Even though I'm European initially I preferred Motorola (V3x) or even the older timeports, but thinking back, I always seemed to have preferred the largest screens available (which were American). Then as I was becoming more and more aware of what I wanted to do with my devices, I got into buying more appropriate apps for PPC and eventually for my mobile (latest Nokia 5800XM). And I've always thought, why don't they bring out a device where I can combine everything? So for me, the apps markets are brilliant as I can personalize my device according to my needs. And yes, I've gone for the iphone and will get the 3Gs hopefully next week. But I'm still not happy. I will still carry my large ipaq with me as well as my laptop mainly because typing on the iphone isn't good enough for me and I haven't found any office programs as good as the WM ones (Softmaker and RepliGo)!!

However, what I really need is FREEDOM ie an improvement in general services: unlocked phones, so that I can swap sim cards (at least my German T-Mobile Nokia is unlocked again), unlocked sim cards (until I got to 3 UK, I didn't know they even existed) and especially international (data) roaming that is affordable (thank God for WiFi).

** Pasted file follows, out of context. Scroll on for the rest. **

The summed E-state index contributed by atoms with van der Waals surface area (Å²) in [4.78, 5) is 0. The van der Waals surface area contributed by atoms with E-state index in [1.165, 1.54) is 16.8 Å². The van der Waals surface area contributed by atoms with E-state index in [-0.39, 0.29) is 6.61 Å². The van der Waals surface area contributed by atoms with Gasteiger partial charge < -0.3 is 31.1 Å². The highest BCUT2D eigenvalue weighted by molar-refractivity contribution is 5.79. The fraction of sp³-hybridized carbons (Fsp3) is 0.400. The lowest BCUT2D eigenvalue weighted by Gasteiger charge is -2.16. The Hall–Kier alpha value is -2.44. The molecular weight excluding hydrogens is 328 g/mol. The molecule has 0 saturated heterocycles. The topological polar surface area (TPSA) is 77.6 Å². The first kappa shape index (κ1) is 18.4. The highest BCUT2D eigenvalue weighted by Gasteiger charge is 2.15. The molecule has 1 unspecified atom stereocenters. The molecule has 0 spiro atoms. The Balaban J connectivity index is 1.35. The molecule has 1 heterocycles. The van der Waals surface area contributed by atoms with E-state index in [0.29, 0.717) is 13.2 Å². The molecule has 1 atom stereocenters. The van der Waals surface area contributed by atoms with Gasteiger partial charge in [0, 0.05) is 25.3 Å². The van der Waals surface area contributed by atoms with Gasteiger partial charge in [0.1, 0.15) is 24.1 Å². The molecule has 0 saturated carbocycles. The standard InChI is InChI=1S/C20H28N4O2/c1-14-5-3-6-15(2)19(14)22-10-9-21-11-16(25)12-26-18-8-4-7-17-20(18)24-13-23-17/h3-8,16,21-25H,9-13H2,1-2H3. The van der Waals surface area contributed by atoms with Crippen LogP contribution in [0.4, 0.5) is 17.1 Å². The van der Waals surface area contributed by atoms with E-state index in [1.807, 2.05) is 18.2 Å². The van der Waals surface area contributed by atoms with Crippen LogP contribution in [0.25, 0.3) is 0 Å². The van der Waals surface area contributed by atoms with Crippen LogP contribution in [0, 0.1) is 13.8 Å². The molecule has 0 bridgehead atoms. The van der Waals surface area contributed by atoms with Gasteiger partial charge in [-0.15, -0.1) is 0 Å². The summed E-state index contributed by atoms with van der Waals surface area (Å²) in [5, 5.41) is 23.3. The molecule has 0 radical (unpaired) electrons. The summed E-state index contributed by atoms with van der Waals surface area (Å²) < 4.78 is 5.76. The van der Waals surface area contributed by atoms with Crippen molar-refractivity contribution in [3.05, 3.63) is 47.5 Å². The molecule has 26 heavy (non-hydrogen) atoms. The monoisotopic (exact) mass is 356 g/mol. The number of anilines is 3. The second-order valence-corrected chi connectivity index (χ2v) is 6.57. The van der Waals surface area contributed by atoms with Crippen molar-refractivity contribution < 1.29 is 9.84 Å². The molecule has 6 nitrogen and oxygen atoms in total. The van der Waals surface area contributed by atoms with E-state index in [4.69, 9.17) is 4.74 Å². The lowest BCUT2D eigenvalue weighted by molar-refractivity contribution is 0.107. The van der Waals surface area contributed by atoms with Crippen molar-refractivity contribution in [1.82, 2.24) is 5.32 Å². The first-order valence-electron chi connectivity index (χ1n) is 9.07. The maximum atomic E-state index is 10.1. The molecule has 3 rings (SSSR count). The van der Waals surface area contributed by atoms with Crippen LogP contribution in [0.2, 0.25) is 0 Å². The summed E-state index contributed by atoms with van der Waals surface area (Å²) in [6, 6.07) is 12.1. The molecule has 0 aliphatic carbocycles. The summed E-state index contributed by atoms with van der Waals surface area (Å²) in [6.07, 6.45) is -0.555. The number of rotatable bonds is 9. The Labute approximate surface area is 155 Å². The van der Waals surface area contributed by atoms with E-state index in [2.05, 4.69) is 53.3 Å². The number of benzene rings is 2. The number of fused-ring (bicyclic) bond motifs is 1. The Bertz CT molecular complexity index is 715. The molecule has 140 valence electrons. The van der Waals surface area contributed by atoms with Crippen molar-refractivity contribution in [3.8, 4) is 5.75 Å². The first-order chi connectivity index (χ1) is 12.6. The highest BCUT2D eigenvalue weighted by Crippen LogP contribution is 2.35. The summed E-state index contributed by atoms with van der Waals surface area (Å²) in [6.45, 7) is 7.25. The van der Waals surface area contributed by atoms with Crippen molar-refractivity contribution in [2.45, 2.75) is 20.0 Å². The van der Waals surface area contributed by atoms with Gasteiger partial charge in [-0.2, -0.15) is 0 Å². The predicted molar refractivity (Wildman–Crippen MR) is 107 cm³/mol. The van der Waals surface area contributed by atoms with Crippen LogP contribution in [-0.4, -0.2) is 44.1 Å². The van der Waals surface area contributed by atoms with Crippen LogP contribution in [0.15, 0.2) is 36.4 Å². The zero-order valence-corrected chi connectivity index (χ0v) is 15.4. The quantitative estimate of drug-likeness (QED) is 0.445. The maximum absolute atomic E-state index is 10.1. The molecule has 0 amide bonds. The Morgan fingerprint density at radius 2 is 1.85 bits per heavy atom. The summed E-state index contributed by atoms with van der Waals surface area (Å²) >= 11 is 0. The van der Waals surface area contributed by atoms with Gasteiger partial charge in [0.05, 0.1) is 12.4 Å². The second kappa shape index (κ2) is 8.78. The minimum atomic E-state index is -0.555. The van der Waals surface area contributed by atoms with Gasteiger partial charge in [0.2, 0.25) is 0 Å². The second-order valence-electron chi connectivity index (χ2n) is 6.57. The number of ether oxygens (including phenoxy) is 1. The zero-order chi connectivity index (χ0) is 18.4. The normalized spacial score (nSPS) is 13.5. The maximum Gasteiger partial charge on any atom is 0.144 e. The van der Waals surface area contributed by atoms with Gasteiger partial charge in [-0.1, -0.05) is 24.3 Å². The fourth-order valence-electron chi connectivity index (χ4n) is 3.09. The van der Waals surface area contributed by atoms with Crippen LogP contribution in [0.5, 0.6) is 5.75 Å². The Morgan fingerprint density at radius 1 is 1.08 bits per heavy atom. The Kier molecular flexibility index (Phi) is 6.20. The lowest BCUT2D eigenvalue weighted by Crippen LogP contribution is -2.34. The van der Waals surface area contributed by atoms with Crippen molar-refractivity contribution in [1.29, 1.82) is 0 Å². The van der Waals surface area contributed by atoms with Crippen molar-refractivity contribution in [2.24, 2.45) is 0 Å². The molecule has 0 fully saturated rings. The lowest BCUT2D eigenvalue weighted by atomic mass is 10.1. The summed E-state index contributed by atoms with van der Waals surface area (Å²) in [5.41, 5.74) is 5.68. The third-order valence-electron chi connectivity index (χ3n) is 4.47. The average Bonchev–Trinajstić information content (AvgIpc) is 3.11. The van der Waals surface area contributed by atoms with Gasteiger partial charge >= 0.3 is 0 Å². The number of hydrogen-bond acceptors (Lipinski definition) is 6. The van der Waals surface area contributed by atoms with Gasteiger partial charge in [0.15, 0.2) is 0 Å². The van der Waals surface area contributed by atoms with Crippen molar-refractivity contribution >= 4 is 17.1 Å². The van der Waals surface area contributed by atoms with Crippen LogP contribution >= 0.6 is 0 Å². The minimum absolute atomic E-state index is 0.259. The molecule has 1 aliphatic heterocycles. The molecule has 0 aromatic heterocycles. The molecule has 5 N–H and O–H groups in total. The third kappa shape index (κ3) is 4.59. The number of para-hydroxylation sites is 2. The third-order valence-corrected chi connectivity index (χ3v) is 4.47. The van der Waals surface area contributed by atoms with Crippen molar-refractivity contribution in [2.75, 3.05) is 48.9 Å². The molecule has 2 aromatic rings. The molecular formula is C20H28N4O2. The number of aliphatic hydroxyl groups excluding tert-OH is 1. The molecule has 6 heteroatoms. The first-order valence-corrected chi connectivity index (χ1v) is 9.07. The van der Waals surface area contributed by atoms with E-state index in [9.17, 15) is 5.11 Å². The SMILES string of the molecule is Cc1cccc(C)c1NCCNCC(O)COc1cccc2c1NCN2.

So yes, my initial main consumer behaviour has been changing with the growing possibilities of the devices. So has my interest in them. But I can see from friends and colleagues, that most of them seem quite intimidated by their own phones. Texting is big, but that's about it. Some use it for music or taking pictures. Most stay with their operators and only change if they can get considerably cheaper price plans somewhere else. Hardly anyone I know chooses their phone/device first and then the operator. But then we are not professional business users. I can only see behaviour changing if the need for information becomes more imminent for the mainstream employee. I work for a big international airline. A lot of my colleagues have changed to the iphone, as it includes a free vpn client that is compatible with the company's. WM don't. As suddenly the intranet becomes mobile, colleagues find they use it much more than before. And they become aware of what their devices can actually do, and become more interested in them. Yesterday I found that there is an app to go with SecureID. One day our company will find it is much more cost effective to go completely mobile. I believe this is eventually how people's behaviour changes. Becoming aware of your own developing needs through new technologies possibly introduced by your own company. This is how the circle starts.